A Lenten confession: I rarely remember not to eat meat on Fridays.

Halfway into the first bite of my turkey sandwich, I swear (strike two), curse myself, remove the offending poultry, and spend the rest of the day feeling guilty.

It isn’t a major sin, and I’m sure God is forgiving when His more artistic (read: unfocused) children cannot seem to internalize the simplest of sacrifices.

Hey (I tell myself), at least I’m trying.

Striving, to some degree, is the cultural law of Lent. We strive to be better – we sacrifice something we enjoy, we aspire to strengthen our relationship with God, we promise to read or re-read the Bible – and this effort is intended to purify us, to prepare us for Jesus’ great sacrifice.

It’s a pattern we know well. The American ideal is similarly aspirational, with a more earthly focus: Do more, be more, make more, have more. The difference is Lent is a 40-day reflection on death, while the future is the American preoccupation.

A friend came to visit this fall. He was talking about his father who, after decades of working overtime to save up for a good retirement, has been diagnosed with a series of diseases: first cancer, then Parkinson’s, now dementia.
All those missed moments in the life of his family, all those years of striving.

“He was a great man,” my friend said.

The same weekend, a high-ranking employee at my mom’s company died unexpectedly, a man she’d greatly admired. A couple of years ago, a family gathering turned bleak as my brothers-in-law discussed older co-workers who’d died suddenly – one of a quick-acting cancer, the other a heart attack in the office.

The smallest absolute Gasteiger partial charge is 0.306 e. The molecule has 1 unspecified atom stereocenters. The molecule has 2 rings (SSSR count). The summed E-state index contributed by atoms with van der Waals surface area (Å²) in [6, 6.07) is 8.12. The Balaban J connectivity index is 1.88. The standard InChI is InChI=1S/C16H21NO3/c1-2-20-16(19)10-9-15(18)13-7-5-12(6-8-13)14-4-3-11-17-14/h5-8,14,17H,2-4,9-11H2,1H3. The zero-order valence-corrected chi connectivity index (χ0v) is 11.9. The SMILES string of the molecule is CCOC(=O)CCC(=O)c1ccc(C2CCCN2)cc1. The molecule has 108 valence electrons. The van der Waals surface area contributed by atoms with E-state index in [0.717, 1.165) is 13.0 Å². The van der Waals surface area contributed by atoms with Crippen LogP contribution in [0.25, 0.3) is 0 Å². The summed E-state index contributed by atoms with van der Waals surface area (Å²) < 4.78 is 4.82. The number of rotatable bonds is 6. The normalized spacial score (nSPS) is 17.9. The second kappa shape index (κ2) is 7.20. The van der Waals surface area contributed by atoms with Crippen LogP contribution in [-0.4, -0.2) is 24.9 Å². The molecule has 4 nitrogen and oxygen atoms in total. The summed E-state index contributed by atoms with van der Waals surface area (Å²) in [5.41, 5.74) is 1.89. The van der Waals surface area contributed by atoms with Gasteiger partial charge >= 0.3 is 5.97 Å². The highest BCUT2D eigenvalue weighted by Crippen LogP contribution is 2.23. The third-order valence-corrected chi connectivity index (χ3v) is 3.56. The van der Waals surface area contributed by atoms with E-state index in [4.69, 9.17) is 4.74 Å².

We all know such stories, and the older we get, the more we grow acquainted with death. Striving keeps us busy as we navigate the sometimes turbulent seas of life, but always tunneling toward the future – or for some people, backward into the past – may obscure our view of the present.

Reflecting on death is perhaps the best reminder to cherish one’s life, so I believe my Lenten resolution will be to live more fully in the present. My husband is in his last semester of pharmacy school, and on the weekends, we are working hard to complete renovations on our house. In short, this is a busy time for us, and it’s easy to forget the importance of simply enjoying life.

At this moment, sitting in our window seat, basking in sunlight and listening to a beautiful aria (my toddler is napping!), I truly feel blessed, unencumbered by that perpetual striving.

Now, I just need to remember this feeling…